November 24, 2017 : Ruth Boyle
Wounds of Universal Credit not addressed by Budget changes
Saved from the chopping block by May’s post-election weakness, Phillip Hammond was yesterday able to jump to the dispatch box to deliver another budget and, alas, another u-turn.
This time, the roll-out of Universal Credit got a face lift of sorts. The changes include:
• The ridiculously unfair six-week waiting period will be cut to a slightly more tolerable five- week period.
• The seven-day waiting period has been removed so that entitlement starts on the day of the claim
• Any household requiring an advance can access a full month’s payment within five days of their application and the repayment of this loan has been extended from six to 12 months
• To support these changes, the roll-out is going to be ‘more gradual’ between February 2018 and April 2018.
It’s been reported that these changes represent the Chancellor bowing to pressure – a direct result of concerns that have been repeatedly raised. We should definitely be proud, as a sector, of our work in raising these concerns.
However these amendments combine to offer little more than a shiny sticking plaster. The underlying wound is the treatment of people in the UK reliant on our welfare state. These minimal changes do little to address the shuddering effects that Universal Credit has had.
Reducing spend on benefits has been central to the government’s economic strategy, whatever the consequences for inequality, poverty and social cohesion. The poorest places in the country are almost always hit hardest by welfare reform. Research has shown that 86% of the burden of austerity since 2010 has fallen on women and 44% of those moving from disability living allowance to personal independence payments will have benefits cut or removed.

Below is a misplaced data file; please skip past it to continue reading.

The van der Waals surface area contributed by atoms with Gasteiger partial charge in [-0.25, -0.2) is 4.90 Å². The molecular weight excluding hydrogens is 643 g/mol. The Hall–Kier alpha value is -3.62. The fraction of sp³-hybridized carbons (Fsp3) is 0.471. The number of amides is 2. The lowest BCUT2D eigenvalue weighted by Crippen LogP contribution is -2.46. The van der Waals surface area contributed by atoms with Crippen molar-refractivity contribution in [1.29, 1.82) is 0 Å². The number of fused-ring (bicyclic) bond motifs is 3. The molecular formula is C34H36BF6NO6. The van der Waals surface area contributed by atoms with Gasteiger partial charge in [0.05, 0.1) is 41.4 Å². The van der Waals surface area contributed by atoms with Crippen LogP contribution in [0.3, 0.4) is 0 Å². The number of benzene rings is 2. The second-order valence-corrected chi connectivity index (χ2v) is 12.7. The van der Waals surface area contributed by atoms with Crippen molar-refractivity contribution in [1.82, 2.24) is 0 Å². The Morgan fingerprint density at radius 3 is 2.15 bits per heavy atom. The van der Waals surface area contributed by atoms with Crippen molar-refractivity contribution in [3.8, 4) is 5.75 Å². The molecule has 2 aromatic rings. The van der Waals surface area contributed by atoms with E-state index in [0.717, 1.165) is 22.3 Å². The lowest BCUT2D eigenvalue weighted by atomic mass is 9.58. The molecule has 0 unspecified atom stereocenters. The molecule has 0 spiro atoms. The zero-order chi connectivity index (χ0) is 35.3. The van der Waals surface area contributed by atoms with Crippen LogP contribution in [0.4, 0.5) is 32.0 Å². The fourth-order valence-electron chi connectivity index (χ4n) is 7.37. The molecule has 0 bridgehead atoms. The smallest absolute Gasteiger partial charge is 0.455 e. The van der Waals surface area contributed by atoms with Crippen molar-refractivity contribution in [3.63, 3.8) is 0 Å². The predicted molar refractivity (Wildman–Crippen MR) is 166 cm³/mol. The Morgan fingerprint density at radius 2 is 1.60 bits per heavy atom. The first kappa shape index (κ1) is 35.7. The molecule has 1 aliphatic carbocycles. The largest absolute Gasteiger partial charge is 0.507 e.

And, yet, it remains full steam ahead for a government who have brought us such roaring successes as ‘austerity’, ‘austerity lite’ and the ‘’unfathomably long-term economic plan’.
Moving forward without questioning the deepest principles of the Universal Credit suggests that the government is either completely pre-occupied by Brexit or that UC is representative of the Conservative Party’s contemporary ideology – a disregard for those reliant on the welfare state.
Changes should have been much more far-reaching. The third sector joined in collective voice to call for the ending of the benefit freeze, which The Poverty Alliance expect will be the main driver of rising poverty over the coming years. Others called for the halt of Universal Credit until these problems were resolved. The budget missed the opportunity to make any such changes.
The Trussell Trust has found that demand for emergency food parcels are 30% higher in areas where Universal Credit is being rolled out, the Child Poverty Action Group have stated that cuts to Universal Credit alone will push one million children into poverty by 2020.
Service users at SAMH’s service in Inverclyde have reported waits of up to seven weeks for initial payments have resulted in rent arrears and the threat of eviction.
But this is a government, it seems, that doesn’t care about evidence-based policy making.
This is a difficult thing for the sector to swallow when we can present hard-hitting evidence of the suffering caused by these welfare changes and see such small responses. These are policies unrooted in reality, guided by ideology.
While the Scottish Government have already used flexibilities to change the frequency of UC payments and to manage payments to social and private landlords, the fundamental problems of Universal Credit remain. The changes announced by the chancellor continue this trajectory of improvement, but when the desire to simplify the benefit system is combined with waiting times and cuts, the policy cannot be humanized.
Overall, welcomed? Yes. Far enough? Definitely not.